As I mentioned in my recent post on dolci delle feste, every region of Italy has specific traditions: torciglione is a tradition of my region, Umbria. As a child, I ate occasionally the one made by a family friend.
When Jeremy of DoBianchi wrote a comment on fagiolina del Trasimeno mentioning the anguilla (eel) traditionally fished in the lake, I was reminded of torciglione. I knew that its shape is supposed to represent the snakelike fish. I was also reminded of the fact that, unlike eel, I liked torciglione a lot, so I decided to try to make it for the upcoming holiday season. (As an aside, it is actually possible to buy torciglione during the year.)
The main ingredients of torciglione are almonds (mandorle), sugar (zucchero) and egg whites (albumi). I looked for some recipes, then made up my first version using 300 g of almonds and 200 g of sugar (in the recipes I read, the quantity of sugar was higher). I then made a second version with even less sugar, 170 g. I liked that better than its predecessor. At this point, I read a post on torciglione by Salsadisapa of qualcosa di rosso: her recipe had even less sugar, so I felt justified in further reducing the amount I would use for my third version. Another important characteristic of her recipe was the lack of flour, an ingredient that I had also reduced to a couple of tablespoonfuls. I am very thankful to Salsadisapa for this detail and for the exchange we had on the topic.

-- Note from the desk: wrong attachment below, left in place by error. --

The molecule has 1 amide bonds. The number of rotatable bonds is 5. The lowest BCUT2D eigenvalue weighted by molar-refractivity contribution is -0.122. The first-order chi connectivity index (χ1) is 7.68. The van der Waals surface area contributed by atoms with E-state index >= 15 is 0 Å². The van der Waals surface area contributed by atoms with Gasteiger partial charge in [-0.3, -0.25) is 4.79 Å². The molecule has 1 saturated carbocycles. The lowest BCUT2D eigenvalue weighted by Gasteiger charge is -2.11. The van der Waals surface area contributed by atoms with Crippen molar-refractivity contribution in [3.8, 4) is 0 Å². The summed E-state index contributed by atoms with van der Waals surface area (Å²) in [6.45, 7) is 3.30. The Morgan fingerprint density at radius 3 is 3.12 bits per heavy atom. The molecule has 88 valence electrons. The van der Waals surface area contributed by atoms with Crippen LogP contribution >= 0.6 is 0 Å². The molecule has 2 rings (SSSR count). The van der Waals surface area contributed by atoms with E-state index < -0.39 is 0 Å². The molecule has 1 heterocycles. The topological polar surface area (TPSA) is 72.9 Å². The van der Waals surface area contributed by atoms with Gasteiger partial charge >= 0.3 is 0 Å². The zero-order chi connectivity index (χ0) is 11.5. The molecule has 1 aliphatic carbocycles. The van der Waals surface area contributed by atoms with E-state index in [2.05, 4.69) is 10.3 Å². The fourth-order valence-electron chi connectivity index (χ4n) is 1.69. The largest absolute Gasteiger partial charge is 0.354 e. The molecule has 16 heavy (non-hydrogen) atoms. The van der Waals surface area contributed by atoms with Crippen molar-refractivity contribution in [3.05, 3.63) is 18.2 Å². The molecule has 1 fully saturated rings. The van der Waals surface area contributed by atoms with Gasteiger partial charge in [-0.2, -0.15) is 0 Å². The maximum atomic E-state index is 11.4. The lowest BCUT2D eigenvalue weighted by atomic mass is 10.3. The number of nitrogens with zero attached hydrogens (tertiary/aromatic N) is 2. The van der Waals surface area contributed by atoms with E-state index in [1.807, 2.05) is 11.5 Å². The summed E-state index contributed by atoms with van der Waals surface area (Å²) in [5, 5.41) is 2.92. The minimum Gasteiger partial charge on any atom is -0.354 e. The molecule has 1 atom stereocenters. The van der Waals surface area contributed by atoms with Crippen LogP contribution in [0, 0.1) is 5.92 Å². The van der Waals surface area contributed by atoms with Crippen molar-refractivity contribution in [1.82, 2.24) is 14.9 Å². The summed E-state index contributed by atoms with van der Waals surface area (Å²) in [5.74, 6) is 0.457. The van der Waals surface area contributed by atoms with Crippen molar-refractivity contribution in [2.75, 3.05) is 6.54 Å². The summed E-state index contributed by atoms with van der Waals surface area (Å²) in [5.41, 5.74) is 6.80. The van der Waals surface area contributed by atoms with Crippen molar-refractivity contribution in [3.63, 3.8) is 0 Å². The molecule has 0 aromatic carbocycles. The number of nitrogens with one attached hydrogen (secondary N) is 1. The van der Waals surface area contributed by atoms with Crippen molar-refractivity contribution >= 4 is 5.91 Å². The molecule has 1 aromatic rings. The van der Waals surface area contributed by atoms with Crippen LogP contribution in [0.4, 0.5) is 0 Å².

A handful of bitter almonds is added to the sweet ones, but I cannot find bitter almonds, so I skip that ingredient. I like to use vanilla sugar (i.e., sugar that is stored in a jar with vanilla beans) and just a hint of grated lemon zest to add nuanced flavor.
- 300 g (10.5 oz.) almonds, blanched, peeled, dried in the oven at 300 F and cooled
- 125 g (1/2 cup + 2 tablespoons) [vanilla] sugar
- a bit of grated lemon zest
- 2 large egg whites
- pine nuts (pinoli), two coffee beans (chicchi di caffè) and an almond slice for the decoration